Composites, and more specifically fibre-reinforced polymers or FRPs (which is what our panels are) have become extremely popular within the aerospace, marine, automotive, and construction industries. And for good reason. FRPs are extremely durable, strong, corrosion resistant, and reliable building materials that prevent the growth of mold, and will not rust or corrode.
FRPs can be seen in harsh and corrosive environments like chemical processing plants, power plants, sewers, wastewater piping, and acid storage tanks. In fact, they are used in mineral piping systems to protect the pipes from “hydrochloric acid, sulfuric acid, phosphoric acid, chlorine gas (wet and dry), chlorine dioxide, sodium hydroxide, sodium hypochlorite, solvent extraction solutions, brines, slurries, and more” (source).
They are also used to make boat hulls, bulkheads, and other components for military, commercial and recreational boats, ships, and superyachts. Jets, like the Boeing 787 Dreamliner, are comprised of almost 50% composites. FRPs are used for beams, columns, bridge decks, seawalls, piles, piers, and cladding for roofs and walls.. They are even used to strengthen and reinforce old concrete structures, and new ones, to extend the lifespan by 50+ years. The list of uses and applications goes on.
The reason FRPs are so popular, is because they have these defining characteristics (source):
- Highly Corrosion Resistant
- High Durability
- High Flexibility
- High Impact Resistance
- High Strength-to-Weight Ratio
- High Thermal Stability
- Low Maintenance
- Long Lasting and Sustainable
These are all MAJOR benefits when it comes to building a foundation for a home or structure. The corrosion resistance decreases the wear and tear of the foundation, leading to fewer cracks, leaks, and repairs. The durability of the panels, perhaps the hallmark trait, increases the panels ability to withstand wear and tear, daily pressure, and common damages. Concrete, on the other hand, needs additional support in maintaining its durability, when that is its sole purpose. In fact, FRP is stronger and more durable than steel. The strength-to-weight ratio is 10x that of steel alloy, and 2-3x that of reinforced steel.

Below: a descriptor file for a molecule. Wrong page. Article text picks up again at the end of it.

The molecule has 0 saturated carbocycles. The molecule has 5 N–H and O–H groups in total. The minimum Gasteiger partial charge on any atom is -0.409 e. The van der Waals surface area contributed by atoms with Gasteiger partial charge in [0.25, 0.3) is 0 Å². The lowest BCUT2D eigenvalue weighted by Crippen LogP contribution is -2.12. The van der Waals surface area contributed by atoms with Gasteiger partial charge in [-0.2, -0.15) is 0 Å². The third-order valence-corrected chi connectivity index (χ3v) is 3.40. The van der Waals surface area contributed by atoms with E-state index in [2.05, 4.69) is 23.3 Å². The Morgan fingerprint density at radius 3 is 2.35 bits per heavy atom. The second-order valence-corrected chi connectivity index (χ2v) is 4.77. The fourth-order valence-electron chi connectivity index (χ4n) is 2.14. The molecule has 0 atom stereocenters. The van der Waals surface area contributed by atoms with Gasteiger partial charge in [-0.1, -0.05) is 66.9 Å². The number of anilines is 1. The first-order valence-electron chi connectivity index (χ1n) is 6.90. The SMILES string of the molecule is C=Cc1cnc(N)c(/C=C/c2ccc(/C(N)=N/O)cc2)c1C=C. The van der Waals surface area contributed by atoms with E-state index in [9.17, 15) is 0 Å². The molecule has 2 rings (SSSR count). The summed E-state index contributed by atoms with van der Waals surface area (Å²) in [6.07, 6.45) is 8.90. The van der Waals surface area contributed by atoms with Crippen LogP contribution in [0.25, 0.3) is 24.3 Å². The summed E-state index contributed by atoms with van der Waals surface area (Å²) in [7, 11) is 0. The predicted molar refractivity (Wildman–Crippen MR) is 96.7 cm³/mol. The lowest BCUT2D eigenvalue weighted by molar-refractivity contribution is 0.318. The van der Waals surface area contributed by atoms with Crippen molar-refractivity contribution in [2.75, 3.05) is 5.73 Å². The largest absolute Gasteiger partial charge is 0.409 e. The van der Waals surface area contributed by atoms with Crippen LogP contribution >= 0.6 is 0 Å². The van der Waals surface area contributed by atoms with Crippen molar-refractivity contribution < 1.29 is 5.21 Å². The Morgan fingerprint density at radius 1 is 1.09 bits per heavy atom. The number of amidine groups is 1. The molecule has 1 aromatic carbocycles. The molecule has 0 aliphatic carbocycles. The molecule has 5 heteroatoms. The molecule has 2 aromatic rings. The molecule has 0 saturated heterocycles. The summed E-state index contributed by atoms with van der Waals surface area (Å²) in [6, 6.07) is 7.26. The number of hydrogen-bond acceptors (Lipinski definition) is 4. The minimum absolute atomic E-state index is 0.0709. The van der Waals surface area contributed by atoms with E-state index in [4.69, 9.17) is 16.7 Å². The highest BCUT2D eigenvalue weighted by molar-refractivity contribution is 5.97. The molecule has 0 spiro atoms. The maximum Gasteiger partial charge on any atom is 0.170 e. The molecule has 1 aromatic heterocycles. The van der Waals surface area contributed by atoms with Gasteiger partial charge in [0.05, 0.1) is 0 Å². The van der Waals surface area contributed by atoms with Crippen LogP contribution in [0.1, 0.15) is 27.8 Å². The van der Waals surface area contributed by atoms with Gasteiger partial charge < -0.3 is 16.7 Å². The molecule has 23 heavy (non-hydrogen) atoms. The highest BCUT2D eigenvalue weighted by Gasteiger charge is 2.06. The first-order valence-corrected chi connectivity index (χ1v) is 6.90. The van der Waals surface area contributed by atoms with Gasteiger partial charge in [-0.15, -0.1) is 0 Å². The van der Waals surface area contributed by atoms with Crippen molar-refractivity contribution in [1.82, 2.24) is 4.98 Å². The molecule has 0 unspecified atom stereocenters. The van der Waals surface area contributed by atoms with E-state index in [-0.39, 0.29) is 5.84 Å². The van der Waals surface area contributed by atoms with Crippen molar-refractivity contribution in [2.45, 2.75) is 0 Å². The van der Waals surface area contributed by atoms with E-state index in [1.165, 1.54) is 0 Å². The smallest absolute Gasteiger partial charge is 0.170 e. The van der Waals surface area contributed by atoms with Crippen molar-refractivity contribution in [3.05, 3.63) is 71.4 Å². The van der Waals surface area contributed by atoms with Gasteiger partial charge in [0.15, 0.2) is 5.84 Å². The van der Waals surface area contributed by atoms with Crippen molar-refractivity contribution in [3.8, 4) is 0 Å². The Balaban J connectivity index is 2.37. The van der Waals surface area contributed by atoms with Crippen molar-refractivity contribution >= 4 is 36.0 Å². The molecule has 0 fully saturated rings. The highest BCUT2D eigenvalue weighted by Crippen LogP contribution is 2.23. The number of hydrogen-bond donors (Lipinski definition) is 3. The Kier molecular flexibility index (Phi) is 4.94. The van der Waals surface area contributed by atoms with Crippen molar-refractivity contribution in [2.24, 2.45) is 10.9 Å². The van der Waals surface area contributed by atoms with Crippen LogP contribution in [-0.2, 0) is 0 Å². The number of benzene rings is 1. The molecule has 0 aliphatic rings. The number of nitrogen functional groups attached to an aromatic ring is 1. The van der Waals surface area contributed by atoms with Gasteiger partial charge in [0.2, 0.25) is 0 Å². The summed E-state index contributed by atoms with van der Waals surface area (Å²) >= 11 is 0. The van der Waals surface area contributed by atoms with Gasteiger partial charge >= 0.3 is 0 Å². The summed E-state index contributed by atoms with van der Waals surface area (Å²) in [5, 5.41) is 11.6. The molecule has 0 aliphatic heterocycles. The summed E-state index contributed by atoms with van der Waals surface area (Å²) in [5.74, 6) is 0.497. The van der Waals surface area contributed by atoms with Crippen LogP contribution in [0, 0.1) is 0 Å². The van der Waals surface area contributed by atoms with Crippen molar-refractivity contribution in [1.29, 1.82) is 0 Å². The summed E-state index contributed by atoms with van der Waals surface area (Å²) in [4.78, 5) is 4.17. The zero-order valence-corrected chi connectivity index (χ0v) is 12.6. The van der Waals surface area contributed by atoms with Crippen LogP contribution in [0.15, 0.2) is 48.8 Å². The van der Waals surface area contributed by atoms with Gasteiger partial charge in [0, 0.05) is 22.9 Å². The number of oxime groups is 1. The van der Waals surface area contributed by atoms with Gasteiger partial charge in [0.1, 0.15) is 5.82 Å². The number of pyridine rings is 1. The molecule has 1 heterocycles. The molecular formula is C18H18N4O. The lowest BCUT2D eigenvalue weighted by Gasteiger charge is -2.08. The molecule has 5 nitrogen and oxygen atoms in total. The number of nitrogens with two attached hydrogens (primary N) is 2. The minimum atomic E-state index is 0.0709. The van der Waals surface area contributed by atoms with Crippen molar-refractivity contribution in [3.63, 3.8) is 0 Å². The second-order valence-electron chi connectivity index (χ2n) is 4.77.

FRPs have an exceptionally high strength-to-weight ratio compared to alternative materials such as concrete. In fact, when a study was done on the soil load resistance of our panels compared to concrete, it showed that our panels were more than 2x stronger!
3rd Party Testing: Soil Load Resistance
The third party testing done demonstrates the durability of the panels, the flexibility, and the extremely high strength-to-weight ratio. To prove the strength of the panels, we conducted an experiment to put them to the test. We cut sections of the panel and had them elevated off the ground. And then a flatbed truck weighing close to 10,000 LBS was placed on top of the panel sections.
We Placed a Flatbed Truck On Top of Our Panels
As you can see, the panel holds up extremely well and the deflection is minimal. This demonstrates the incredible strength of the panels, and their ability to withstand lateral soil bearing pressure.
Additionally, FRPs are much easier to transport, maneuver, and install. This means they can be shipped just about anywhere, on a flatbed truck, and installed with ease. This reduces the transportation costs, labor costs to install, and significantly reduces the time needed to install leading to a much more efficient construction process.
FRPs are also a long lasting material that does not corrode, deteriorate, or decompose overtime. Love it or hate it, FRPs are a fancy, high quality and performance plastic. And plastics do not decompose. Concrete, on the other hand, can start breaking down in as few as 50 years and needs continual maintenance and care to retain it’s durability. Even steel, which is what rebar is made of, corrodes and breaks down. That is why FRP rebar is growing in popularity especially in states where there is a lot of rain and water, like Florida. This simple demonstration shows the stark difference between FRP and steel.
FRP Rebar vs. Steel Rebar
In just 52 hours steel is corroding and the water is already murky from the deterioration of the steel. This is what happens to foundations once water creates cracks in the concrete. The steel corrodes, leading to a severely diminished foundation that is not as strong or dependable, that needs to be reinforced. This can be extremely costly to fix and repair.
Overall, FRPs have become a beloved building material in many industries due to their reliability, durability, strength, corrosion resistance, and longevity. The demand is growing as organizations such as the Florida Department of Transportation, adopt them for a wide variety of applications.